The shop sells a line of infused olive oils and vinegars, and when I wasn’t chatting with potential readers, I listened in as two of the saleswomen gave samples and talked up the flavors, how the products could be used, what combos went well with each other and with what dishes. I’m a foodie, so I ate it up. But what I really loved was the language – and that’s why I want to share this moment with you. The terminology or lingo our characters use, the passion they speak with, even the sounds of their voices as they slip into something they know well and love – that’s another tool for bringing them alive on the page.

Think about that the next time you’re out and about. Eavesdrop, make notes, listen to what people say and how they talk about what interests them, whether its plants or tools or pets, or oil and vinegar.

Writing Wednesday – Charlie Chaplin and suspense

Leslie’s desk

A few weeks ago, Mr. Right and I took a road trip through central Montana, where we grew up, though in different towns. We spent a couple of nights in Great Falls, staying in a historic hotel where I cribbed details for my WIP. Prowled the galleries at the Charles M. Russell Museum, which we love, and visited a few other favorite spots. And Saturday evening, we went to the Mansfield Civic Center to watch Charlie Chaplin’s City Lights, his 1931 silent romantic comedy, accompanied by the Great Falls Symphony playing Chaplin’s original score. (The last time we heard them? With guest artist Joshua Bell. So, yeah, we knew they can play. And play they did.)

The entire experience was wacky and delightful. Though we’d both seen snippets of the movie, with Chaplin as the Little Tramp, neither of us had seen the full movie.

What struck me was how Chaplin pushes the gags. The Little Tramp is in a fancy club with his billionaire friend, eating noodles on New Year’s Eve. He’s slurping them up, one at a time. A curly streamer drops down and winds around a noodle and he keeps slurping. And slurping. And slurping. Just watching makes you respond physically. You lean forward. You wonder how long this can go on. You physically need some relief. And when it comes, your body relaxes and you laugh and laugh. And then it happens again, with the Tramp and the Billionaire lighting a cigar, and the Tramp and the lady whose dress he’s set on fire and another man exchanging seats in a sort of game of musical chairs. The gag goes on to the point where it is almost but not quite too long. You want, you need, a resolution, and when it comes, he has you.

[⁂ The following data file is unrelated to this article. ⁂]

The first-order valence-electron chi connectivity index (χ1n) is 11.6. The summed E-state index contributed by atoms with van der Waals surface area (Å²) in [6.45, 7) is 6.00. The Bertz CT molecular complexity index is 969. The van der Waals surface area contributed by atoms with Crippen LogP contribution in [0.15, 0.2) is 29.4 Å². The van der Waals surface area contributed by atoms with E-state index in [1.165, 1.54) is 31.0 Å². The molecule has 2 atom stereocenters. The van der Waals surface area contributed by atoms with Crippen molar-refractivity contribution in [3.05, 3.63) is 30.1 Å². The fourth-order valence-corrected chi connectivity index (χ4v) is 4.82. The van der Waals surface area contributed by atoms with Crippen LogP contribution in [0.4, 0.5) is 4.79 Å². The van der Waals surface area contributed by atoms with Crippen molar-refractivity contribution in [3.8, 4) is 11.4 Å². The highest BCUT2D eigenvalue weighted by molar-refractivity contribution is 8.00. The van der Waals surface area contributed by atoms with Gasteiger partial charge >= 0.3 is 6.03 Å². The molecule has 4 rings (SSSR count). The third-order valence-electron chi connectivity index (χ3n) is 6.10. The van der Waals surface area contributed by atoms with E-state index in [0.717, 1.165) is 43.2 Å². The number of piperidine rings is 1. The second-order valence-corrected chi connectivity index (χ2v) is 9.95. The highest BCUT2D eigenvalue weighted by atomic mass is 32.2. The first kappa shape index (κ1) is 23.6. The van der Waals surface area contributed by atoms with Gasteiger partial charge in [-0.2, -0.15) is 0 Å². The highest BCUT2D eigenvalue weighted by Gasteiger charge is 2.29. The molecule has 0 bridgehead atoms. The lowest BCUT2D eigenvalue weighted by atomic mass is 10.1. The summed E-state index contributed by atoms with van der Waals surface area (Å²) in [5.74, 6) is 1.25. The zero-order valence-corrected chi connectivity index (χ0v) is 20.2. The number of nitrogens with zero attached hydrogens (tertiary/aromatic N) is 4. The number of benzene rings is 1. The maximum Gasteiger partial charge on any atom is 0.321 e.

As writers, we can’t do that the way music or physical comedy can. But we can make our readers physically respond, make them want and need a resolution of the tension on the page.

What other lessons can you learn from other art forms? Have you seen City Lights? If you get a chance to see it with a live orchestra, go! And be prepared to laugh, silly and wacky as it is.

BY THE WAY, you’re a writer. That’s why you subscribe to this blog. I don’t very often post here about my books, except around launch time, which is coming up — Peppermint Barked, the 6th Spice Shop Mystery, will be out July 19, and Blind Faith, Alicia’s second suspense novel will be out October 11. If you are interested in more book news, including what I’m writing and reading, where I’ll be and more, I do hope you’ll subscribe to my newsletter, through this link. Subscribers get a free download for a short story, currently “The End of the Line” (Alfred Hitchcock Mystery Magazine, Dec, 2006) featuring an elderly Greek man who seriously hates change.

Writing Wednesay – The Language of Setting

Leslie’s desk